The Death of Comic Books!

I’ve read a few discussions and articles lately that are talking about doing away with “floppys” and going totally digital. You have read some articles and comments on this site. Here is another example.

I hate the name floppys. They’re not floppys . They are comic books. Now I know that digital comics have a place in the world and they may even become the dominant way comic books are read in the future. But to me that would be a sad day for our hobby. I hope it doesn’t happen.

galloway park 4_Page_22Now I am sure I will be accused of being a dinosaur (check), old school (check) behind the times or whatever, but I would rather look at and hold the real deal, in my hands, with the scent of the acid and paper adding to the tactile experience.

I don’t mind waiting a month for the next issue, or that a story arc takes several months to complete. That is part of the act of collecting a labour of love by a creative team that works hard to produce those pages and therefore you may have to wait a while.

Long Boxes full of my favorite runs, piled up in my comicdenn, and original artwork all over my walls. That is not a problem either. I can’t tell you how much I have enjoyed taking a several issue story arc out of one of my long boxes and over the course of a few sittings rereading a favorite story line.

Yes you would be able to probably purchase more books via digital download but would that not help to drive the cost of actual comic books even higher. Kind of like going to a concert today cost $200 or more for seats because artists don’t sell a million or more copies of an album because everybody is either stealing the creative content or downloading single “hot” songs of the week.

So for me, I’ll stick with the actual comic book, thank you very much. I’ll read the occasional item digitally but it will never hold the same place in my heart as the one, the only, the original…comic book!

Happy Collecting!

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Dennis De Pues

Dennis is an admitted "Son of the Silver Age", having grown up with the influences of Silver Age greats: Kirby, Colan, Romita and Buscema.Three decades later, he is the creator of Crash!! and Galloway Park. More is definitely on the way.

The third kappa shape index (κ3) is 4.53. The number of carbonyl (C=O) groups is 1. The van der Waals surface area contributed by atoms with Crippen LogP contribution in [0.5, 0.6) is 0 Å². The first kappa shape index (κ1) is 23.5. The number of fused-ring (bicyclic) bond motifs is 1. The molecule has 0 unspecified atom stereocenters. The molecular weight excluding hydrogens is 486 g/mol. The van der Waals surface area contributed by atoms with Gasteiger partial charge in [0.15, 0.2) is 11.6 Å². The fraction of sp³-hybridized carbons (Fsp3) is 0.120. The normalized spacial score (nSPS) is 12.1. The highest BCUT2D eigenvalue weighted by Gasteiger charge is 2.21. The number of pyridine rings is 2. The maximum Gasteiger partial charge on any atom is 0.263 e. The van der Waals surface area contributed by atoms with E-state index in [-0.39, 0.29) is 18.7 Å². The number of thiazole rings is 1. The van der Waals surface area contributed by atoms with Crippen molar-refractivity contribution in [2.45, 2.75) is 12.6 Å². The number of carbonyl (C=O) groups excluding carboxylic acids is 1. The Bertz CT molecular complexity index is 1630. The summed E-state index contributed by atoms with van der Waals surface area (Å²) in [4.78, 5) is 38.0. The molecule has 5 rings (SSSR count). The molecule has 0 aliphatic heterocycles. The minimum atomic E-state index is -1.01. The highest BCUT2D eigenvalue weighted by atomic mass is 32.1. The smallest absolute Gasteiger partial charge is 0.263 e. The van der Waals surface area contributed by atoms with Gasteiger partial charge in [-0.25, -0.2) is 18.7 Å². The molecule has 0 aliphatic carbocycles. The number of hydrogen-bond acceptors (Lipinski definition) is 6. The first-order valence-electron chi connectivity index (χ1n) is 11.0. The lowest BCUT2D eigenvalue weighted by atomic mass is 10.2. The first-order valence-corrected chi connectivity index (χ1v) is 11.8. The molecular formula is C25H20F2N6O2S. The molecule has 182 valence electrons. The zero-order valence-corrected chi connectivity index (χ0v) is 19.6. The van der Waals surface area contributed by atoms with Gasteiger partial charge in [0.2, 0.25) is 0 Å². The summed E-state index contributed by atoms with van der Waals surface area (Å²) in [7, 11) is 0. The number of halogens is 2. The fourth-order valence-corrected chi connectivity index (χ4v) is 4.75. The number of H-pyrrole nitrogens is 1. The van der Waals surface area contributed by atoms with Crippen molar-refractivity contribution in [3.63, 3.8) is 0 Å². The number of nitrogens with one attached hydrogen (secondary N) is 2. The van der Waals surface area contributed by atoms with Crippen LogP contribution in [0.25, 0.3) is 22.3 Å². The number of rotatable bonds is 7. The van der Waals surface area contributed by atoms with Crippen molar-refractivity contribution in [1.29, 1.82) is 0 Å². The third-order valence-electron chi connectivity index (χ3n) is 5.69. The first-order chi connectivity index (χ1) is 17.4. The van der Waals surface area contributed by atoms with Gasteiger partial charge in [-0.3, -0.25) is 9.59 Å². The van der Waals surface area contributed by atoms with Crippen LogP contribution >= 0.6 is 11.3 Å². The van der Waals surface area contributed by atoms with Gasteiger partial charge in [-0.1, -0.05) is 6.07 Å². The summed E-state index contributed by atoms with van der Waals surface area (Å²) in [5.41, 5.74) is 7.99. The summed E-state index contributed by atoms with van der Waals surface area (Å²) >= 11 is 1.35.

Articles: 260


  1. I agree with you so much here Dennis. I’d rather be acquainted with the arcane arts than a techno-wizard. This is directly analogous to the tension between those who love vinyl music and those who prefer digital. I’ll never let go of my LPs and 45s and the warmth of their output and the tactile pleasure of their sleeves and the artwork and the information on them. But does that label us as “purists,” or “dinosaurs,” or “obsolescence junkies,” or just “honest.” Don’t get me wrong, I revel in aspects of modern technology, but more as a “steampunk” than anything else.

  2. The Michael Kozlowski article is a “fluff” piece and I wouldn’t put to much stock in what he’s saying. We’ve had plenty of discussions about digital comics and I don’t believe they are the answer… not in it’s current form. Current digital is just a scanned print and doesn’t take advantage of the medium. As well, at it’s current price, I rather buy the print, which doesn’t rely on a device or browser to read. It’s more likely that comics are not meaningfully purchased at Chapters or Barnes & Noble and are being returned. So the spin is that Marvel is cutting floppys to focus on digital? Maybe someday but the digital battle ground is not with us but with young kids who don’t have set habits yet. But the bigger challenge here is that comics are not even on their radar… which, again has more to do with having a succession plan.

    Retail book stores have their own struggles and I doubt that Michael Kozlowski has intimate knowledge about comics to offer a deeper analysis. I’m not sure who would buy comics at a Chapters… most comic stores offer a discount and/or use US pricing, the books are in better condition and are easier to find due to how they are organized… not to mention the whole community aspect. I personally don’t know anyone who buys comics at Chapters… and that’s not a knock against them cause I love the stores and buy other stuff, just not comics.

  3. Ivan, I too revel in the technology out there .I own tablets , Bluray, 3D Home theatre with 7.2 Surround.But I love vinyl, original art and still love my comic books!It will be very difficult for artists and writers to have after market sales I think if everything goes digital.I became so disillusioned with digital sound that I returned to vinyl and have once again fell in love with actually listening to an album instead of the compressed crappy , no sound field and intrusive bottom end that is todays answer to music.That is pretty well how I see the garish colours and hyper digitized images of many of todays comics as well.